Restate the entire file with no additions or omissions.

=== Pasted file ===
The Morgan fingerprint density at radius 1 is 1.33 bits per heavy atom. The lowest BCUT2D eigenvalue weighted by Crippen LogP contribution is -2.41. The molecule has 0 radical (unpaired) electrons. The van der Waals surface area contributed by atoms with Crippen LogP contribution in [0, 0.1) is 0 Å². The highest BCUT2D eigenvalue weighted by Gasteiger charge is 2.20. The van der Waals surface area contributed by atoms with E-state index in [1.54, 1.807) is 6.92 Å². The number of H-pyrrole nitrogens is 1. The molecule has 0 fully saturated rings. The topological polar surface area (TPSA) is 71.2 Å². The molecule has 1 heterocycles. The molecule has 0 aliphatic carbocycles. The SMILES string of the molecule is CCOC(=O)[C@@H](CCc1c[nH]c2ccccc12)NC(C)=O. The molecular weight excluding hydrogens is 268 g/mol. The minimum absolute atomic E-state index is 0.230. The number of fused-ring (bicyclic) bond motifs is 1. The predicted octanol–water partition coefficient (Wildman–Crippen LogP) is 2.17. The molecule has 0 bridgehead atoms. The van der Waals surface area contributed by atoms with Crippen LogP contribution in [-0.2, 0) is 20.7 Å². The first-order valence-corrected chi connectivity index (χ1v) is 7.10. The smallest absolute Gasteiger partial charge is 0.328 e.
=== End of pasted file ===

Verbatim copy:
The Morgan fingerprint density at radius 1 is 1.33 bits per heavy atom. The lowest BCUT2D eigenvalue weighted by Crippen LogP contribution is -2.41. The molecule has 0 radical (unpaired) electrons. The van der Waals surface area contributed by atoms with Crippen LogP contribution in [0, 0.1) is 0 Å². The highest BCUT2D eigenvalue weighted by Gasteiger charge is 2.20. The van der Waals surface area contributed by atoms with E-state index in [1.54, 1.807) is 6.92 Å². The number of H-pyrrole nitrogens is 1. The molecule has 0 fully saturated rings. The topological polar surface area (TPSA) is 71.2 Å². The molecule has 1 heterocycles. The molecule has 0 aliphatic carbocycles. The SMILES string of the molecule is CCOC(=O)[C@@H](CCc1c[nH]c2ccccc12)NC(C)=O. The molecular weight excluding hydrogens is 268 g/mol. The minimum absolute atomic E-state index is 0.230. The number of fused-ring (bicyclic) bond motifs is 1. The predicted octanol–water partition coefficient (Wildman–Crippen LogP) is 2.17. The molecule has 0 bridgehead atoms. The van der Waals surface area contributed by atoms with Crippen LogP contribution in [-0.2, 0) is 20.7 Å². The first-order valence-corrected chi connectivity index (χ1v) is 7.10. The smallest absolute Gasteiger partial charge is 0.328 e.